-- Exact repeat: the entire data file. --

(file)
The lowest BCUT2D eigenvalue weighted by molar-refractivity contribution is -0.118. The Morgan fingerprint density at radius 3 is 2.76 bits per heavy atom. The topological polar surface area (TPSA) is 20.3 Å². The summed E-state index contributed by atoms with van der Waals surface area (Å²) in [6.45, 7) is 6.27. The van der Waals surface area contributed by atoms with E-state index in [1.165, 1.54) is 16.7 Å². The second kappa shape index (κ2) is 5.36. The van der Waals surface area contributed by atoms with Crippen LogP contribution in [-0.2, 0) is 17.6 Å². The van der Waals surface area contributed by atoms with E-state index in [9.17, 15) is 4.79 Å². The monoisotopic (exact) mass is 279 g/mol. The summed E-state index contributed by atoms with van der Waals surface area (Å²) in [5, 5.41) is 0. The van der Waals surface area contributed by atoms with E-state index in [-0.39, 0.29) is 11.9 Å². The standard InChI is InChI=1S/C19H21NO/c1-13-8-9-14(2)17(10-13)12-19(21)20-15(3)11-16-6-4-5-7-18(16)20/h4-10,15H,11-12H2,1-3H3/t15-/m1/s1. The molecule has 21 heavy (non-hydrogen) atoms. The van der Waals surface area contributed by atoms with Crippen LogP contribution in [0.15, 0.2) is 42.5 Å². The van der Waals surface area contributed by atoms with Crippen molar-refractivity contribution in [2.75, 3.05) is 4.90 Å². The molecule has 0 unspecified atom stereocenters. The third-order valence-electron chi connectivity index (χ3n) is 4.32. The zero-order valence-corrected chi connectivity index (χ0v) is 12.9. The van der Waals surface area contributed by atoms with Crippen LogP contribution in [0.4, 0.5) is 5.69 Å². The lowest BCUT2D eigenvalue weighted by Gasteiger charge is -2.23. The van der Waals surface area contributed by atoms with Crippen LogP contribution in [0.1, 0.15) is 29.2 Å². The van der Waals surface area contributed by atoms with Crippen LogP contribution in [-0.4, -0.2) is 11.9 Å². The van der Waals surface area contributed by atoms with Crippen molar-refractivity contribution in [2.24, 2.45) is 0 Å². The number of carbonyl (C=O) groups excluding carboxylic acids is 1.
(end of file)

The lowest BCUT2D eigenvalue weighted by molar-refractivity contribution is -0.118. The Morgan fingerprint density at radius 3 is 2.76 bits per heavy atom. The topological polar surface area (TPSA) is 20.3 Å². The summed E-state index contributed by atoms with van der Waals surface area (Å²) in [6.45, 7) is 6.27. The van der Waals surface area contributed by atoms with E-state index in [1.165, 1.54) is 16.7 Å². The second kappa shape index (κ2) is 5.36. The van der Waals surface area contributed by atoms with Crippen LogP contribution in [-0.2, 0) is 17.6 Å². The van der Waals surface area contributed by atoms with E-state index in [9.17, 15) is 4.79 Å². The monoisotopic (exact) mass is 279 g/mol. The summed E-state index contributed by atoms with van der Waals surface area (Å²) in [5, 5.41) is 0. The van der Waals surface area contributed by atoms with E-state index in [-0.39, 0.29) is 11.9 Å². The standard InChI is InChI=1S/C19H21NO/c1-13-8-9-14(2)17(10-13)12-19(21)20-15(3)11-16-6-4-5-7-18(16)20/h4-10,15H,11-12H2,1-3H3/t15-/m1/s1. The molecule has 21 heavy (non-hydrogen) atoms. The van der Waals surface area contributed by atoms with Crippen LogP contribution in [0.15, 0.2) is 42.5 Å². The van der Waals surface area contributed by atoms with Crippen molar-refractivity contribution in [2.75, 3.05) is 4.90 Å². The molecule has 0 unspecified atom stereocenters. The third-order valence-electron chi connectivity index (χ3n) is 4.32. The zero-order valence-corrected chi connectivity index (χ0v) is 12.9. The van der Waals surface area contributed by atoms with Crippen LogP contribution in [0.4, 0.5) is 5.69 Å². The lowest BCUT2D eigenvalue weighted by Gasteiger charge is -2.23. The van der Waals surface area contributed by atoms with Crippen LogP contribution in [0.1, 0.15) is 29.2 Å². The van der Waals surface area contributed by atoms with Crippen LogP contribution in [-0.4, -0.2) is 11.9 Å². The van der Waals surface area contributed by atoms with Crippen molar-refractivity contribution in [2.24, 2.45) is 0 Å². The number of carbonyl (C=O) groups excluding carboxylic acids is 1.